In developing this program, I was just as interested in creating meaningful experiences centered on our collection here at LACMA as I was in demonstrating that we can make a measurable difference through teaching from works of art. We’ve taken a multilayered approach to the program where we reach not only students and teachers but also families through workshops at libraries and community organizations in L.A. Working from a California Standards-based curriculum designed by our education staff, teaching artists introduce lessons that include talking about and looking at images of art from the collection, in addition to making art. The focus is also on big ideas: “How artists use their work to share experiences or communicate ideas,” “How art plays a role in reflecting life,” or “The role of a work of art created to make a social comment.”
Have we made a significant impact? The answer is a resounding “yes!” But don’t just take my word for it—in the coming weeks my colleague Elizabeth Gerber, manager of school and teacher programs, and evaluator Susy Watts will follow my blog entry with postings about the process of evaluating our program and the impact its had on our community—the methodology of which is more interesting than you might think…
Jane Burrell, Vice President of Education and Public Programs
This is my last week at LACMA so I thought I’d say a quick goodbye. Only a year and a half has gone by since we started Unframed but that seems like positively ages in internet time. Since then, I’ve spoken with colleagues at other museums, with college students, and aspiring social media practitioners about what we do here. When people ask what makes our blog stand out, I always say that it’s the editing. We treat the blog really seriously and I think that shows. Tom, Brooke, and Scott, editors extraordinaire and my partners on the blog, are the absolute best there is and I’ll miss our collaboration very much. I’ll also miss having the opportunity to tell you about the little-known in and outs of the museum. (This remains my favorite post I wrote for Unframed.) Our other contributors have those and other stories covered though. (I’m especially looking forward to reading American Art curator Ilene Fort’s take on the term “California artist”—stay tuned for that post.) But I won’t be too far away. In fact, I’ll still be on Wilshire Boulevard. Starting in March, I’ll be at the Hammer, working with the museum’s artist-in-residence in a curatorial capacity and also creating a new department to totally reenvision the museum experience. So, for now goodbye, though with any luck, we’ll meet again soon.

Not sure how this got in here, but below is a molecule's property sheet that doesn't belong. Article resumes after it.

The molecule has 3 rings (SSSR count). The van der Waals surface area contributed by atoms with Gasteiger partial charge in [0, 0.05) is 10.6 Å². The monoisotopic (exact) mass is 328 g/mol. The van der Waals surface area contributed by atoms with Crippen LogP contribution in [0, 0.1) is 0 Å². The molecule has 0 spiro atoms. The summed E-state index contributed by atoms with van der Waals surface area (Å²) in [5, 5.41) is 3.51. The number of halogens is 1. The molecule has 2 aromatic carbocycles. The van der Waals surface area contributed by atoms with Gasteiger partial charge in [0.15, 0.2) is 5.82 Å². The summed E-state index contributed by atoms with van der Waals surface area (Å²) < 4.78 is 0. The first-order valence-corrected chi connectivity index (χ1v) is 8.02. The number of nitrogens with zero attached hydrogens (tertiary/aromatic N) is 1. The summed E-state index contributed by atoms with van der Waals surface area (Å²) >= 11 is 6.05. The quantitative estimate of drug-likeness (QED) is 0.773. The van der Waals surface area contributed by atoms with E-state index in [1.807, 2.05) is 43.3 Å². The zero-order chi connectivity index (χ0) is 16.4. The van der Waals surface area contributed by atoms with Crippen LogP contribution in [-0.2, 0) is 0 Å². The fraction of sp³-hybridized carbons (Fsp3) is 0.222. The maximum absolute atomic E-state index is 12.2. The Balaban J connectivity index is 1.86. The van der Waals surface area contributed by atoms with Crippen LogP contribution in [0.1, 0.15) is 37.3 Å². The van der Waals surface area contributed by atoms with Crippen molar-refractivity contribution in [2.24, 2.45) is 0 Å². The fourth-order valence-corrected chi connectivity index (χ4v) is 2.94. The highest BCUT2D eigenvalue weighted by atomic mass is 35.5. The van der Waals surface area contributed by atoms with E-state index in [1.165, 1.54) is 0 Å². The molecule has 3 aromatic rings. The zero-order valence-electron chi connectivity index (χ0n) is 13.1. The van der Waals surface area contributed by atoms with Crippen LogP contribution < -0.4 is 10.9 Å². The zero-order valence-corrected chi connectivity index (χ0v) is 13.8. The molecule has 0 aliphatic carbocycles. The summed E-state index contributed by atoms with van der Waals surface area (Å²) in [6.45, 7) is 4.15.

A few weeks ago I was invited by LACMA’s Collections Manager, Lana Johnson, to a very special art opening in her office—a “break opening,” as in, come during your fifteen-minute coffee break. The invitation mentioned free cookies; I was sold.
Lana had commissioned the work on view from Senior Art Preparator and artist Steve Craig. Inspiration came to Steve from a conversation with Lana where she told him of her never-ending quest to find space for the storage and protection of LACMA’s permanent collection as well as the crates that contain them—a dilemma that often prompts her to ask herself: Where am I supposed to put this?
So, Steve set to work, creating “Where Am I Supposed to Put This,” an installation that consists of a wall contraption that mimics a rudimentary balance. At each side of the balance hang two small crates made to resemble those used here at the museum to transport and house artwork—logos, markings, and all.